Bulls set to celebrate Noah's colorful, passionate playing career
Seersucker suit, big hair, peace sign while shaking hands with Commissioner David Stern.
That was the introduction of Joakim Noah to the NBA world on draft night.
Early in his Bulls career, Noah was flamboyant and outspoken. He seemed to relish being a villain on the court. As much as he fed off the positive energy at home games, he craved the negative energy of an entire arena rooting against him on the road.
But that path didn't last. Noah was too good a person, too easy to root for to play the villain. Well, maybe not in Cleveland, but he certainly went over well in Chicago.
The unofficial end to his playing days will happen Thursday at the United Center when the Bulls celebrate Noah's NBA career during the game against the Knicks.
Noah had a rough ending to the New York portion of his career, admitting he partied too much after joining the Knicks as a free agent. But it was in character for Noah to admit his mistake when he didn't have to.
Noah found trouble a few months into his rookie season with the Bulls when he was suspended for a verbal tirade toward assistant coach Ron Adams. Confused by why his intro to the NBA was such as struggle, hurt that older teammates intervened and stretched the suspension from one game to two, Noah didn't hide. He stood outside the locker room in Philadelphia and answered questions about the incident.
As time went on, Noah seemed more cautious about the things he said. His "What's cool about Cleveland" routine during the 2010 playoffs will always draw a laugh from Bulls fans. His steal and dunk in triple overtime against Boston in the 2009 playoffs will remain one of the team's popular highlights.
Before being drafted by the Bulls in 2007, Noah played for current Bulls coach Billy Donovan at Florida, winning a pair of national championships.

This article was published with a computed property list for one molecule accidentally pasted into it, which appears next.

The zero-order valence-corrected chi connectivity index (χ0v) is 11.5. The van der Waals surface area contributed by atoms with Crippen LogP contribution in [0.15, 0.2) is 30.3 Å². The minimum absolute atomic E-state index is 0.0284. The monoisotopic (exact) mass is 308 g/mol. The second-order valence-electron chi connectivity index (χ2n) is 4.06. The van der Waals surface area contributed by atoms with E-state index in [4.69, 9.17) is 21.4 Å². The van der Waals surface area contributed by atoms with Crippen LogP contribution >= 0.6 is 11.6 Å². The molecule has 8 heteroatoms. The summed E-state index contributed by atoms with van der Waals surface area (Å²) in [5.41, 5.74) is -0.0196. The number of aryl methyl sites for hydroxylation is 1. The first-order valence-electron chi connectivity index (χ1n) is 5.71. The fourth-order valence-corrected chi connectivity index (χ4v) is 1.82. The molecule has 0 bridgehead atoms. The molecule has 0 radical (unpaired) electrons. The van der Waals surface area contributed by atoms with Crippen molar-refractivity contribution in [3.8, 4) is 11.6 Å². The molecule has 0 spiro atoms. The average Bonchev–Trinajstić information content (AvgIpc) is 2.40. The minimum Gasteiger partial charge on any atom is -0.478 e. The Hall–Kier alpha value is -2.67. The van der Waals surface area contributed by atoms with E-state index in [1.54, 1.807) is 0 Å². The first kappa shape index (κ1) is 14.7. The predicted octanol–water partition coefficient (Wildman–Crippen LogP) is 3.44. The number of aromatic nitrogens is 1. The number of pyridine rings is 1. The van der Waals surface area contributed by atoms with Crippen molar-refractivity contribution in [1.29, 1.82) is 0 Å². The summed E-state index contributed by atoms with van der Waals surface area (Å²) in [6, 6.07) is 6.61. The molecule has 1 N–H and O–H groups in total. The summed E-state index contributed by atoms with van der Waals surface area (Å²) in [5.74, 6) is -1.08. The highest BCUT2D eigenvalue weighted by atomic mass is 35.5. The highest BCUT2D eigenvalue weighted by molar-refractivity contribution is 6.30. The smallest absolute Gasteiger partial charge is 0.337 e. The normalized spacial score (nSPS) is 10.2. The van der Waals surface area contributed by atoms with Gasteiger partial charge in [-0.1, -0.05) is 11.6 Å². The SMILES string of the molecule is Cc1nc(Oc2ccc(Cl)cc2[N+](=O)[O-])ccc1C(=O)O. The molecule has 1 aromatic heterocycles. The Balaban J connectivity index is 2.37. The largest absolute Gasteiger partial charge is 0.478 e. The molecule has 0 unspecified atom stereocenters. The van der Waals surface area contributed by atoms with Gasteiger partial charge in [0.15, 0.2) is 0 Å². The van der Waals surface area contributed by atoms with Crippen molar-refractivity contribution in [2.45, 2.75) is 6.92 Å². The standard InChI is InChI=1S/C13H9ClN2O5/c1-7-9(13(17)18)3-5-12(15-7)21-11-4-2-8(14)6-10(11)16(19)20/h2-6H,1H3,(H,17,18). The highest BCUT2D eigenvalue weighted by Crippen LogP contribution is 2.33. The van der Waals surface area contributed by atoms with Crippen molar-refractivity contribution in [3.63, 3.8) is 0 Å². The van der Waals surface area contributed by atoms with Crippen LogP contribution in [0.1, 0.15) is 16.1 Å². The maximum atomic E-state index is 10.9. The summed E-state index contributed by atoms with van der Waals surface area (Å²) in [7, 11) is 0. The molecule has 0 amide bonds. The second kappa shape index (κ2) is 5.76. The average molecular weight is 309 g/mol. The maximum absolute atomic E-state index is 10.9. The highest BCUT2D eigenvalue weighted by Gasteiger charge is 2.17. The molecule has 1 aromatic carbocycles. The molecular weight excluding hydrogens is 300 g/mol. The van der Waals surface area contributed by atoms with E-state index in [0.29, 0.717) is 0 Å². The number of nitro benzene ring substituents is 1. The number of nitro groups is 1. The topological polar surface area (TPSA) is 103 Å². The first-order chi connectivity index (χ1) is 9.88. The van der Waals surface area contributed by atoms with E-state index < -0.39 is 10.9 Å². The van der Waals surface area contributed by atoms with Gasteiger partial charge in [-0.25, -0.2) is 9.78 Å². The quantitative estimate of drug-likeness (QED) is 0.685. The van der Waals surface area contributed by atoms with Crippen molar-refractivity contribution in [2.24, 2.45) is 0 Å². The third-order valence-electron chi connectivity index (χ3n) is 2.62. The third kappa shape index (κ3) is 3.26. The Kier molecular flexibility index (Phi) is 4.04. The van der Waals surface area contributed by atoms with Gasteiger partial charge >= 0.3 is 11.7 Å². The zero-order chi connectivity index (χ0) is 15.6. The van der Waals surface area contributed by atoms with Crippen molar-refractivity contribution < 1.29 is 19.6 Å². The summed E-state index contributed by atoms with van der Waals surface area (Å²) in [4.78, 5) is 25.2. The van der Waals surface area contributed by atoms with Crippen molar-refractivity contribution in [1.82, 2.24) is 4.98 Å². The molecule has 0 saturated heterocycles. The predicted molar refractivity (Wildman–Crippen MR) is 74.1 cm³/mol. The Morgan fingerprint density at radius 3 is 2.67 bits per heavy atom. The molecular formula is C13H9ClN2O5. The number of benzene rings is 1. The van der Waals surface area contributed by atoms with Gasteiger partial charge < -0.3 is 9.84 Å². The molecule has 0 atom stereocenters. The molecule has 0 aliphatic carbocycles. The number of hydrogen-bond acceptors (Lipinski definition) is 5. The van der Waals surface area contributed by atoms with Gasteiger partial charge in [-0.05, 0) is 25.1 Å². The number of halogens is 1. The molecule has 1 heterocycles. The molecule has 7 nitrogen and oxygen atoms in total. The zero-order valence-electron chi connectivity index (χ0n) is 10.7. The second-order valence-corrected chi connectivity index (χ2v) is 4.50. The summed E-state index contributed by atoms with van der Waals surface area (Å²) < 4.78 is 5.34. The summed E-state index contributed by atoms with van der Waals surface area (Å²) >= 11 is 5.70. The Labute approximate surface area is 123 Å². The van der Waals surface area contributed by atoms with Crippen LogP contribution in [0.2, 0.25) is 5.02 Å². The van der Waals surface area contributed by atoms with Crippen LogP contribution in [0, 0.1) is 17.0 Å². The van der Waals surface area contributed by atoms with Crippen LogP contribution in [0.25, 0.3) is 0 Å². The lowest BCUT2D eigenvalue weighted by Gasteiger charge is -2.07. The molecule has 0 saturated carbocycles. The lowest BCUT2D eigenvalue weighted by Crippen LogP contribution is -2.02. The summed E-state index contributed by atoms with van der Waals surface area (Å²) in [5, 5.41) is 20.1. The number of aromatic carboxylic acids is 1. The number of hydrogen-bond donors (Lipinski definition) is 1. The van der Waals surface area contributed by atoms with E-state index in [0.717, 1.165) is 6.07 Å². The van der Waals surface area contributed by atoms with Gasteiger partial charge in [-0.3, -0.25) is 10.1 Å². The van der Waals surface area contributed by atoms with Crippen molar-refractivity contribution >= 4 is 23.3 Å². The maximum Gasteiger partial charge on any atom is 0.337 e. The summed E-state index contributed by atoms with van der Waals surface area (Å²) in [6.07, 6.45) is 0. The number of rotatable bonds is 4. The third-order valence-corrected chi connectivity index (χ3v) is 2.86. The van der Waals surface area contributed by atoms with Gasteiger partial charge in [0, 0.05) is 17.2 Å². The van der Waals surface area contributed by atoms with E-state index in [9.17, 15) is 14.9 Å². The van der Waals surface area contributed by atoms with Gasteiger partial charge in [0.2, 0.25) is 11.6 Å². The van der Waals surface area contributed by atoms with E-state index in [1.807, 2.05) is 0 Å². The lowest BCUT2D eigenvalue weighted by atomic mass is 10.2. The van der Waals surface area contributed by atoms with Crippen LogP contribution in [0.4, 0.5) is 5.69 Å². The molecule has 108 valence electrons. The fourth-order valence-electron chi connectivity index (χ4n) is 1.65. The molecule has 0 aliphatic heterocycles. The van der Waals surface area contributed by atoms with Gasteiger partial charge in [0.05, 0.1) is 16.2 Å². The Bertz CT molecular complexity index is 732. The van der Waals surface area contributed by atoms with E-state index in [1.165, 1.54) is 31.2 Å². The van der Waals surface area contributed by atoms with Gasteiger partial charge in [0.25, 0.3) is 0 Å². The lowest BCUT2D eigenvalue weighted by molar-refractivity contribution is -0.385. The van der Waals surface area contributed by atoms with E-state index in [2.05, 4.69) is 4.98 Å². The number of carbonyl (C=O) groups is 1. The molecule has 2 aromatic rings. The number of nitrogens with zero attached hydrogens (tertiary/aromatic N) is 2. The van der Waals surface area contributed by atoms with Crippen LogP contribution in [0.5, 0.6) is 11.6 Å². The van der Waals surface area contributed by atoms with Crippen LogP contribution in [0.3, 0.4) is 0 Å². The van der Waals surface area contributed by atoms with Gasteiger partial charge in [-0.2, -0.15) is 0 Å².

"When he was the Final Four MVP, he was kind of like this lightning rod," Donovan said. "Sports Illustrated wanted to put him on the cover. Who's this kid with this energy, 7-feet, ponytail, energy, enthusiasm? He was kind of like this lightning rod that hit college basketball.
"Then pretty soon because our whole team came back and we were ranked No. 1 in the country, he immediately turned into a villain. I think for him, that was really difficult to handle, because there was nothing he did to create that other than the fact that he was incredibly successful."
He found a way to adjust. Noah's life growing up was unlike no other. He started in France, where his father Yannick was not only a French Open champ, but one of the country's biggest pop stars.
When basketball became a possibility, he joined his mother Cecilia in New York City. He wasn't ready for NYC basketball, but on weekends, Noah would walk past the tourists in Times Square and ride the train to Queens for individual workouts. He later took a bus across two boroughs to attend Brooklyn Poly Prep.
Donovan said he thinks Noah has better ways to spend his time these days than be an NBA assistant coach. Few athletes in Chicago have done as much as Noah to help the community and at least try to address the violence that has plagued the city.
"He's always been that way," Donovan said. "He's been incredibly generous with his time and his money in terms of trying to help people. I know the city of Chicago is dear to his heart and whatever he can do to come back and help the city he's going to do that, so I think that's his focus right now."
At one point, it seemed likely that Noah's No. 13 and Derrick Rose's No. 1 would be the next two jerseys retired by the Bulls. It didn't work out that way, at least not yet, but at least Noah won't need to cut Thursday's party short.